The research points out that from 2000 to 2019, nearly 7,000 disasters were recorded worldwide, an 83% increase over the previous two decades, with floods increasing by 134% during the same period and extreme temperature events of 232%.
"I believe we have already used up our time reserve ," Hansjoerg Strohmeyer, OCHA policy chief, told reporters in Glasgow. is a department of the United Nations Secretariat)
“Tens of millions of people today are out of time, because for them the climate crisis is real - it is daily, it is irreversible and it is now. "
Humanitarian organizations have called for much more funds to be allocated to efforts to help vulnerable countries adapt to the most extreme weather conditions and the rising seas that currently affect most parts of the world, the poorest communities may be the hardest hit.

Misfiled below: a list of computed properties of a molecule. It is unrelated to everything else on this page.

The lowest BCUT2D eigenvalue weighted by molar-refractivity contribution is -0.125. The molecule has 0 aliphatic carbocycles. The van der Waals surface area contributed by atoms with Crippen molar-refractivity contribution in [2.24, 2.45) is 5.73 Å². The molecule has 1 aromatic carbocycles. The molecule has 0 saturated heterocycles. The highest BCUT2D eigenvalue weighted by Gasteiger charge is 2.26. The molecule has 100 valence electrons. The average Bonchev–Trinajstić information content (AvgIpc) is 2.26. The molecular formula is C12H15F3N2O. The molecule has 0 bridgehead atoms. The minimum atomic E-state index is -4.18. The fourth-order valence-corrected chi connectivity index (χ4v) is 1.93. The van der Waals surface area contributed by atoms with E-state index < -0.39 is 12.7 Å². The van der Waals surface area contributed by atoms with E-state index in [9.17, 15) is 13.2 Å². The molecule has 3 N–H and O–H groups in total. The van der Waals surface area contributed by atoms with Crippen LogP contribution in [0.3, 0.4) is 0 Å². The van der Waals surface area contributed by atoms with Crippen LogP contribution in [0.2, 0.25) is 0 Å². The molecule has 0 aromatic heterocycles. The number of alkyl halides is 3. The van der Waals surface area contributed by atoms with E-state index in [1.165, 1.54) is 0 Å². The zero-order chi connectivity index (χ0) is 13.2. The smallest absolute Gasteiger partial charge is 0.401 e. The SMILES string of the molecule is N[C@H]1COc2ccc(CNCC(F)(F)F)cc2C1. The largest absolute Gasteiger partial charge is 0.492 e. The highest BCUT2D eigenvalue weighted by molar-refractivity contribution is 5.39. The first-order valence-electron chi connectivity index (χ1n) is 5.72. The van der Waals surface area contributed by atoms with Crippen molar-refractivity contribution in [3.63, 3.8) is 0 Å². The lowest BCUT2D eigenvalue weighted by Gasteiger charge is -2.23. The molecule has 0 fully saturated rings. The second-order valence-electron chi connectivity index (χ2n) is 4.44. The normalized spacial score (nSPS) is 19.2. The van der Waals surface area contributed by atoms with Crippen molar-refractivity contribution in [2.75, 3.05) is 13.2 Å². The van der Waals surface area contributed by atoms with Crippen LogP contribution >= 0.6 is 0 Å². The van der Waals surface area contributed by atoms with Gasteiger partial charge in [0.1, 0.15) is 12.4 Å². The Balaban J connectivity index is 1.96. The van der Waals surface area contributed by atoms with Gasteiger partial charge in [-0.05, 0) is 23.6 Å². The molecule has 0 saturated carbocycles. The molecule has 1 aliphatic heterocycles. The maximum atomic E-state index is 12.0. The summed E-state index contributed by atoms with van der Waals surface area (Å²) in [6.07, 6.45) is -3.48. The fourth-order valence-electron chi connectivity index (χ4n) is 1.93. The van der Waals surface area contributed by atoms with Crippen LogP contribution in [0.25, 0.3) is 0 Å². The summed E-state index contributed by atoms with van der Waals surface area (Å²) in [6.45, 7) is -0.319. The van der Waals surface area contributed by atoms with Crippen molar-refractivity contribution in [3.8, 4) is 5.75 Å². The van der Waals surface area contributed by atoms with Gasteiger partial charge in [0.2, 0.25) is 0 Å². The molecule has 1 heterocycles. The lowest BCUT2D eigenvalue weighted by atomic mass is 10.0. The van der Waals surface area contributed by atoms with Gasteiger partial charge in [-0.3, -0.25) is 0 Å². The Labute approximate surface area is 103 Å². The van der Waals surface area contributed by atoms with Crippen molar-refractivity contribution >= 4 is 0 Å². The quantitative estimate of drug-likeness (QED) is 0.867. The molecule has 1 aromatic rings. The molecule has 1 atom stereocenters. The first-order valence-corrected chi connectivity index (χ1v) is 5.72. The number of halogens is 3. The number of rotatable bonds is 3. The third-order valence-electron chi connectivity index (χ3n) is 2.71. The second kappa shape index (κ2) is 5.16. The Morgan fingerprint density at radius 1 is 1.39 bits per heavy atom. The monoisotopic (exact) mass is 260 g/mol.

Richard Blewitt, who heads international work for the British Red Cross, said the funding available to help people on the frontlines of climate change, many of them in poor African countries, was far too low and was failing to meet reach those who needed it most.
He compared the roughly 30 billion euros ($ 34.8 billion) that Germany is deploying to repair the destruction after the floods this summer, with the floods in Niger in West Africa which are driving people away. from their homes.
“We have great inequality in tackling our climate crisis,” he said.
The agencies called on governments to keep a broken pledge to provide $ 100 billion a year from 2020 to help developing countries tackle climate change and make sure the money gets in the way. places like Niger and South Sudan.
In an effort to build the resilience of people vulnerable to the impacts of climate change, donor governments this week made new contributions to two key funds set up to help the world's poorest countries adapt to a planet warmer.